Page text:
It helps that the streaming era has disrupted how stars are created. Artists are no longer beholden to an ecosystem ruled by gatekeepers and pop music has gotten far less homogenized.
No genre of music offers better proof of this than hip-hop, where Generation Z rap stars are born on Soundcloud and TikTok and not radio. "Old Town Road" was a meme on TikTok — a popular lip-sync social media app — well before it was the inescapable radio earworm that reignited old debates about race and genre.
Furthermore, artists are playing to a generation far more open-minded and permissive when it comes to gender and sexuality than their older millennial counterparts. A report by trend forecasting agency J. Walter Thompson Innovation Group back in 2016 found that only 48% of 13- to 20-year-olds identified as exclusively heterosexual, compared to 65% of the generation before them.
The rest of the music industry is not that much farther ahead.
Pop music had lacked an openly gay superstar before Adam Lambert and Sam Smith made history with their chart debuts and Grammy victories, respectively. And despite their statuses as legendary rock hitmakers and gay icons, there was much hand-wringing over how bio-pics for Queen and Elton John would handle the sexual orientation of its subjects.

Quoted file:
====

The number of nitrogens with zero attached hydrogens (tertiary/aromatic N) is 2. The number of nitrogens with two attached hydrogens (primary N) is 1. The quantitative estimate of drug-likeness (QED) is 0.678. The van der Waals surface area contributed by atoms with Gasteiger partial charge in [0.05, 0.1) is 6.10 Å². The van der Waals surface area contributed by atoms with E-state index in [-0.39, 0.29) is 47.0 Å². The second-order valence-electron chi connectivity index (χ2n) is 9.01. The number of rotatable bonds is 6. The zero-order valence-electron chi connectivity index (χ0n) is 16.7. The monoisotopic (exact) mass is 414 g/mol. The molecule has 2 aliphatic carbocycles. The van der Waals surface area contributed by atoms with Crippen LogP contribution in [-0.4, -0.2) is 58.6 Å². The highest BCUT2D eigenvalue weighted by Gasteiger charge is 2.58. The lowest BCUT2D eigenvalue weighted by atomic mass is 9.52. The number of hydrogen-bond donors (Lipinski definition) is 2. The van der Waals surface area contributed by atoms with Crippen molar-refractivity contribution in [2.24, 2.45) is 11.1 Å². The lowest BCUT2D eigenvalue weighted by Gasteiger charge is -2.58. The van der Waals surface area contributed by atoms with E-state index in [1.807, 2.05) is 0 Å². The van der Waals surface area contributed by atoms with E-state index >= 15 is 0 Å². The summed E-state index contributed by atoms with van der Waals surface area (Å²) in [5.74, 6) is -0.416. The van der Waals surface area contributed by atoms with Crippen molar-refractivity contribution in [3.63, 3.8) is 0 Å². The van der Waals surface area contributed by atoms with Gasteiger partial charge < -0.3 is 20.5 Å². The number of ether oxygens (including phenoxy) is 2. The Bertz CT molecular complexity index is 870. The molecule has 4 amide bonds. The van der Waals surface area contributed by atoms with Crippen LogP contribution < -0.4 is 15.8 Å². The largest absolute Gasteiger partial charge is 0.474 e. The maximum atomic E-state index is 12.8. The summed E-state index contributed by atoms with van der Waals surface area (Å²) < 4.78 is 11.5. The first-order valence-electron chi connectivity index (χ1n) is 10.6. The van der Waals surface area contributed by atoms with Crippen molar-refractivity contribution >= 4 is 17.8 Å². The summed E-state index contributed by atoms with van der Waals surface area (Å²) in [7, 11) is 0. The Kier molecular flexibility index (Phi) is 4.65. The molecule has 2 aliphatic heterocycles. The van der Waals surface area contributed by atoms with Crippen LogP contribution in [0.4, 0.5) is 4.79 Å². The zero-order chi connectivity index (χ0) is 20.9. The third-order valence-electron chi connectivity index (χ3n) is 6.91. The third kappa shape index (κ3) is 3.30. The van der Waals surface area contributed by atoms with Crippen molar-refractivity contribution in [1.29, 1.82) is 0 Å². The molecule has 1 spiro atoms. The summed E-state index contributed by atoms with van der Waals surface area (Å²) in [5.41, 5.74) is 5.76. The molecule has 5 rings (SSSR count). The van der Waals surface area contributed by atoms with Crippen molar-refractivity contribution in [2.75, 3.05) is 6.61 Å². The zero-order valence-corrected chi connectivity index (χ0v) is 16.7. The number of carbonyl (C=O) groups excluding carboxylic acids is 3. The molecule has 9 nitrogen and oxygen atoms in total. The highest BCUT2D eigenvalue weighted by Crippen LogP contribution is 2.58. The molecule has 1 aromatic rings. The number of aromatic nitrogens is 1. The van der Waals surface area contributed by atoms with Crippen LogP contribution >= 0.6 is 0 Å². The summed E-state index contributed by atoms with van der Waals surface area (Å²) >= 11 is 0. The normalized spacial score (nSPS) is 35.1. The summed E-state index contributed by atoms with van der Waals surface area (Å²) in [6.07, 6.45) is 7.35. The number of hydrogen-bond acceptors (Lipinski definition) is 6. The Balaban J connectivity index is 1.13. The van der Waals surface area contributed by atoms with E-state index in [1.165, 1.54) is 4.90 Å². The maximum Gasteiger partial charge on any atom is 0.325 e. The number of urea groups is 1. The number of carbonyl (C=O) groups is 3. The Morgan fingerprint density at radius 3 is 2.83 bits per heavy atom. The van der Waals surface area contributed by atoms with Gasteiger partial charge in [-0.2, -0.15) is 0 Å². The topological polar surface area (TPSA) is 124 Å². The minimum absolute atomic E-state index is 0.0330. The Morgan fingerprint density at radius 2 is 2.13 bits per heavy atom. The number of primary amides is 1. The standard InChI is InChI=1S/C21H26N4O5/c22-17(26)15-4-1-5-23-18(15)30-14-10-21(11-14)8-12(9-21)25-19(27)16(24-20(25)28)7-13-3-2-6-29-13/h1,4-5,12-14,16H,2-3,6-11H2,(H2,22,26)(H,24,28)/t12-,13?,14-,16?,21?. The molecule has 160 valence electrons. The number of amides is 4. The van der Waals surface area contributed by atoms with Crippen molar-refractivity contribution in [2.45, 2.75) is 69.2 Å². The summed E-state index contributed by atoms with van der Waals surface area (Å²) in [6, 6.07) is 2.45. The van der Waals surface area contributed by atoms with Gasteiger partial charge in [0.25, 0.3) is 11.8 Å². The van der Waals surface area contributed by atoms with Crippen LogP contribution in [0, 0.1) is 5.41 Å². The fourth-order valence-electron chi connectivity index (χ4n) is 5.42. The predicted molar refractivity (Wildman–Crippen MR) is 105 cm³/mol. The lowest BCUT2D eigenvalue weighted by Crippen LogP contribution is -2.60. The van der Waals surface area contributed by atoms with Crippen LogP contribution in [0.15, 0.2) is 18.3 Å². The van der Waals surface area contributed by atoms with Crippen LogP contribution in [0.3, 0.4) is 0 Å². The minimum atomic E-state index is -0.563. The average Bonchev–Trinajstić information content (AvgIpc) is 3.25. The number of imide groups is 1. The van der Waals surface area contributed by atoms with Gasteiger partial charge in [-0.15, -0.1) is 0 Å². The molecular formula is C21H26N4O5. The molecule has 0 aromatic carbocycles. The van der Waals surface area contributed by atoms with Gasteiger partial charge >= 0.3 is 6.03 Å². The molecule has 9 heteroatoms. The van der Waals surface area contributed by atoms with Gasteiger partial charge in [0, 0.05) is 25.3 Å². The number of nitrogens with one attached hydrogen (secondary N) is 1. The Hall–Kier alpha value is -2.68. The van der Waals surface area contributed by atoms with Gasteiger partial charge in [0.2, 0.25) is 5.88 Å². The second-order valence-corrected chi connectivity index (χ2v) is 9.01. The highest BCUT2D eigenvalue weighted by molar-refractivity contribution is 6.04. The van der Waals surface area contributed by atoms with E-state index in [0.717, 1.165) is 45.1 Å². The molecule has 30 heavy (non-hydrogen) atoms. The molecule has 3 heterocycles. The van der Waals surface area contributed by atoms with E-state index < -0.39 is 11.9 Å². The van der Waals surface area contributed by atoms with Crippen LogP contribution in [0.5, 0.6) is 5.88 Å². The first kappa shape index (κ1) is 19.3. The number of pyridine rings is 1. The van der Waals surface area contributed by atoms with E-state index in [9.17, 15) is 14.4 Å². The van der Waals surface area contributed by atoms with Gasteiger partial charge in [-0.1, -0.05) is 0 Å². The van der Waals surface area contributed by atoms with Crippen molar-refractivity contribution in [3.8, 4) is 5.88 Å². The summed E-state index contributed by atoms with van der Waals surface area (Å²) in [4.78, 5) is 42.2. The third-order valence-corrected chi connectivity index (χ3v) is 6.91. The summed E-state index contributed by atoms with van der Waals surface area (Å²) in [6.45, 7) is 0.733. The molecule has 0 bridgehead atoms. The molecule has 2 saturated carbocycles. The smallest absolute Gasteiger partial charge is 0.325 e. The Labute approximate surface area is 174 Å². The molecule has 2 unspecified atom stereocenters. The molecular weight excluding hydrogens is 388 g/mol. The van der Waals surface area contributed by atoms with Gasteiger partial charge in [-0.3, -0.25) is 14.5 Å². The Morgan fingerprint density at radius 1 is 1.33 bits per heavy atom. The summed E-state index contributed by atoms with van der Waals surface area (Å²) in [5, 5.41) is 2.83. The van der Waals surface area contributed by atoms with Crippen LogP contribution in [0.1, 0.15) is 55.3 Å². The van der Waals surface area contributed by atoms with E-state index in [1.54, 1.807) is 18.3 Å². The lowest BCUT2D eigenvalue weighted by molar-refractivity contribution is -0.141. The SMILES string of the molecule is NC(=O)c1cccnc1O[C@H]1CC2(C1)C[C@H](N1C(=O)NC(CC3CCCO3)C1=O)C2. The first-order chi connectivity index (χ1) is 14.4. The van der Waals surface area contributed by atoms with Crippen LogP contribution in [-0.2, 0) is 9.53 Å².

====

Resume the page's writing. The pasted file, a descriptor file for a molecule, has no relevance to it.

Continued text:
A LONG HISTORY OF HOMOPHOBIA
Since the genre's dawning, nearly five decades ago, homophobic attitudes in hip-hop have been the norm. N.W.A and the Beastie Boys boasted about their disdain for gay people in lyrics. 50 Cent once said it wasn't OK for men to be gay, but women who like women? "That's cool."
Nicki Minaj incited her sizable gay fan base by using a gay slur on her latest album. The late XXXTentacion was as famous for his contemplative music as the violent mythology he constructed to sell it — including gleefully boasting about beating a man within an inch of life because he looked at him too long. Just last year, Migos' Offset notoriously rapped, "I cannot vibe with queers." And Eminem has yet to retire his usage of "faggot" in the 18 years since he famously performed with Elton John at the Grammys as a PR-orchestrated act of goodwill against his viciously homophobic lyrics.
"The sport of hip-hop is very masculine and macho," says iLoveMakonnen. "How can we get the acceptance of people who haven't even accepted themselves? So much of gay culture is influencing the world, including hip-hop, and yet the culture is ashamed of us."
Even as Hill was celebrated for breaking rap's gay glass ceiling, the jokes about his sex life also made it into the news coverage. When asked about Hill's coming out, Young Thug — a rapper who jumped on an "Old Town Road" remix and has toyed with gender norms by dressing in couture gowns — said that Hill "probably shouldn't have told the world" he was gay. "He's young and backlash can come behind anything."
Apple Music's Darden says it like this: "Artists don't want to become a spokesperson, or be seen as a gimmick. Especially when it relates to their sexuality. It's still their life."
Arkansas Democrat-Gazette Style editor Jerry McLeod contributed information to this article.
Style on 08/13/2019
Print Headline: Double trouble